I just think that she may need her money for care etc in the future and should be investing what she has and enjoying life not giving fairly constant hand outs. When DF was in hospital, we all tried to visit as much as possible but she gave eldest DB ££ for petrol to get there. It's incredible.

CailinDana Sun 20-Oct-13 16:28:34

One possibility is guilt money for something you're not aware of.
We never discuss it but I suspect I get a lot more money from my parents than my two sisters. I think this is because a friend of my parents abused me when I was younger. I tried to talk to my mother about it and was told to get over it. I later had a breakdown and while what I wanted was love and support what I got was offers of money. Ever since then any time I seem stressed about something I get money - 10,000 euros for my wedding, £1000 for doing up my bathroom, £500 when my ds was born etc. I think my mother reckons that by throwing money at me she is "supporting" me and that makes her feel less guilty about the abuse and telling me to shut up about it.
I don't really care if they give me their last penny. At least they're giving me something. If they leave themselves broke I won't be helping them out, that's for sure.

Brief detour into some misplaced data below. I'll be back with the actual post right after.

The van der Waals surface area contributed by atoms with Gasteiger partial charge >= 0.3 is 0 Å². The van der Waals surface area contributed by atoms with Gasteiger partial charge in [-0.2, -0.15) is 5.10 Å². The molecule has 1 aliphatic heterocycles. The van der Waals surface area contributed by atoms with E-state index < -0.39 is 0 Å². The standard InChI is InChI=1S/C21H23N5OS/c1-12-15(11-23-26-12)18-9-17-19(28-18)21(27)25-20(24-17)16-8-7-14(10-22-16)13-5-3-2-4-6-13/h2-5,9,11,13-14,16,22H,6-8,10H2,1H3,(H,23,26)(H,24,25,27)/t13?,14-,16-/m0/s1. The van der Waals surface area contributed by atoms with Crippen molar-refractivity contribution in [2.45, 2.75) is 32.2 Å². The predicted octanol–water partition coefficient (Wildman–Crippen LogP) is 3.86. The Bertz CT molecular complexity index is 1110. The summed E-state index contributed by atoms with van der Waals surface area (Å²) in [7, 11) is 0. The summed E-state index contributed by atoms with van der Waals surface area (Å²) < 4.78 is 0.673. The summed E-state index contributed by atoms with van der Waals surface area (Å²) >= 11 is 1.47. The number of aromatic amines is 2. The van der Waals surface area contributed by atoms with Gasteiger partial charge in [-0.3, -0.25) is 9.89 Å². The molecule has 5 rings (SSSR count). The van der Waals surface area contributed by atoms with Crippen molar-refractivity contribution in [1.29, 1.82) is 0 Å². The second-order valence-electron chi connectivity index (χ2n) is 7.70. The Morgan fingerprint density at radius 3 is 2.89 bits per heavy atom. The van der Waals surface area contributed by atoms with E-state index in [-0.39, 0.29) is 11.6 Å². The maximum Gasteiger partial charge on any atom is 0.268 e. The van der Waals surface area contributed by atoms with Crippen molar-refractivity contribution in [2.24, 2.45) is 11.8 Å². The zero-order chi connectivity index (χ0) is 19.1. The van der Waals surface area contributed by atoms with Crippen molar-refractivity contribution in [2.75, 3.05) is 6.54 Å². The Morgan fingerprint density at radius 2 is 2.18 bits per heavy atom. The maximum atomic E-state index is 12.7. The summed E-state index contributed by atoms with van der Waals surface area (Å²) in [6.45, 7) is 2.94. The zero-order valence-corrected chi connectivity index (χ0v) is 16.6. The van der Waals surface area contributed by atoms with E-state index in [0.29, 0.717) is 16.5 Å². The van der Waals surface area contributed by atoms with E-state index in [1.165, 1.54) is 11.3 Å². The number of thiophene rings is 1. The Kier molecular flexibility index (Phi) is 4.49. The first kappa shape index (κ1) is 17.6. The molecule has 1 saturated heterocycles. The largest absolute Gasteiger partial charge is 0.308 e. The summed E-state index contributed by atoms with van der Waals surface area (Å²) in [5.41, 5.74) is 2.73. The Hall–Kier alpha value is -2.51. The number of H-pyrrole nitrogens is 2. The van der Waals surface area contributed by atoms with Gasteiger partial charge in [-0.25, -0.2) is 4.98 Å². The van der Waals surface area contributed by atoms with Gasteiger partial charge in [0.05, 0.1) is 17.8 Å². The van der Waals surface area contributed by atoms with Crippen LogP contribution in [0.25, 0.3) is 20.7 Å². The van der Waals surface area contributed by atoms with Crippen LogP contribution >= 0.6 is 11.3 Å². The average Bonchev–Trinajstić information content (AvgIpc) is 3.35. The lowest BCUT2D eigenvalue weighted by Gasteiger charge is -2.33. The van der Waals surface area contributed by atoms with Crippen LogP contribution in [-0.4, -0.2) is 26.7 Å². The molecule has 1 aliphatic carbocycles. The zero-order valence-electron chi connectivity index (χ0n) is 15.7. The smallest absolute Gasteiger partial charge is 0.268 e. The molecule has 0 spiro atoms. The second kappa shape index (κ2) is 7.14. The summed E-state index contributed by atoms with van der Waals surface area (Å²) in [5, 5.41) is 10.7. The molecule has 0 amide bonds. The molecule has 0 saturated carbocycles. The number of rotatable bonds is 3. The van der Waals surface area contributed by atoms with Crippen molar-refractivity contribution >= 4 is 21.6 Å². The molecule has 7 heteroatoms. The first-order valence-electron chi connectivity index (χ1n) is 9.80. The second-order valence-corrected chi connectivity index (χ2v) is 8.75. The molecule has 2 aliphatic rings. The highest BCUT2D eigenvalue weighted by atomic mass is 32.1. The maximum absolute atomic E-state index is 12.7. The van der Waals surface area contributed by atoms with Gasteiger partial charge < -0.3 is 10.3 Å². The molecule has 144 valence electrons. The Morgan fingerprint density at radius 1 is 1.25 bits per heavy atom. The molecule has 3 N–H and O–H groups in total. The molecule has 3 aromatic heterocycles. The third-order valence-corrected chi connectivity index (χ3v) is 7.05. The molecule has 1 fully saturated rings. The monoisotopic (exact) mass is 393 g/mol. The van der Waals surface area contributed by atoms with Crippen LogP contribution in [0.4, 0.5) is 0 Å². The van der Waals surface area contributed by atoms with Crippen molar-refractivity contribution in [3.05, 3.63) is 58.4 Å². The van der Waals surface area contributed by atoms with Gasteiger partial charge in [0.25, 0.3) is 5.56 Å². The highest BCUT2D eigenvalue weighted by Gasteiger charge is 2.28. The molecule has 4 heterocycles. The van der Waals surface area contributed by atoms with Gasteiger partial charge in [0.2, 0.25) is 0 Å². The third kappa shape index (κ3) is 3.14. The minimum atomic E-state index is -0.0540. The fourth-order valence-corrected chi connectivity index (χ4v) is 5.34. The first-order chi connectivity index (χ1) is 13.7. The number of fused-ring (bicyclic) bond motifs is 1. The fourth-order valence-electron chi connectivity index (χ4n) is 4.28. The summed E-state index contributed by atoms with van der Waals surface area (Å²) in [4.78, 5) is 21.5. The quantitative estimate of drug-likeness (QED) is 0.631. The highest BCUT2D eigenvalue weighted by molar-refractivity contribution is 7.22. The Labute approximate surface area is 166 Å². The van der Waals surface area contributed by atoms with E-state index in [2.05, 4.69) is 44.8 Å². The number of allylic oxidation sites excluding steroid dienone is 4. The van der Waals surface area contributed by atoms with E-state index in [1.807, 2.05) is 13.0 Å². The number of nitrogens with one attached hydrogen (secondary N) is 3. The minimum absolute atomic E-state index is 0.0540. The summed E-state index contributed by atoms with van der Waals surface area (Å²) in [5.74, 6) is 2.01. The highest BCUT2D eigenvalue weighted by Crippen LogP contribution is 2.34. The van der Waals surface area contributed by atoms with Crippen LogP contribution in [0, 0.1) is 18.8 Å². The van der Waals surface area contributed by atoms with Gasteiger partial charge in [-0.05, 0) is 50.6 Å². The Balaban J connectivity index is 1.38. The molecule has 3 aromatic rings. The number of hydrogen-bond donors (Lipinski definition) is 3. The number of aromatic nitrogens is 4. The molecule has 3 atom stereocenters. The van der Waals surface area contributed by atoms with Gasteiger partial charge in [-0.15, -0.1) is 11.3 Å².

Greatdomestic Sun 20-Oct-13 17:57:13

Cailin, that is a possibility. He was very sick when he was tiny and they both felt dreadful about it and DM still does.

And yes, there may be something else too which I am not aware of. Until relatively recently my parents didn't really discuss anything which they considered unsuitable with us at all.

Mojavewonderer Sun 20-Oct-13 18:50:24

My husbands parents are the same. His two younger siblings get all the good stuff while my husband is left to take out loans for them which never get paid back.
Not anymore though because I will never allow it to happen again!
If my mum helps one child she helps them all! We get the same treatment and it's always been this way. She has never asked anything from us in return. We happily give our love freely.

UptheChimney Sun 20-Oct-13 18:57:50

Oh, this is such a sad thread.

It's hard to raise the topic with your parents without seeming grabby. But I always think that money in families is symbolic: it's not the cash value of the gifts or the cash, but what those gifts/cash symbolise.

It must feel as though your DM cares more for your brother than for you. Could you gently say something like that? That the clear difference in the way she treats you & your brother makes you feel unvalued by her?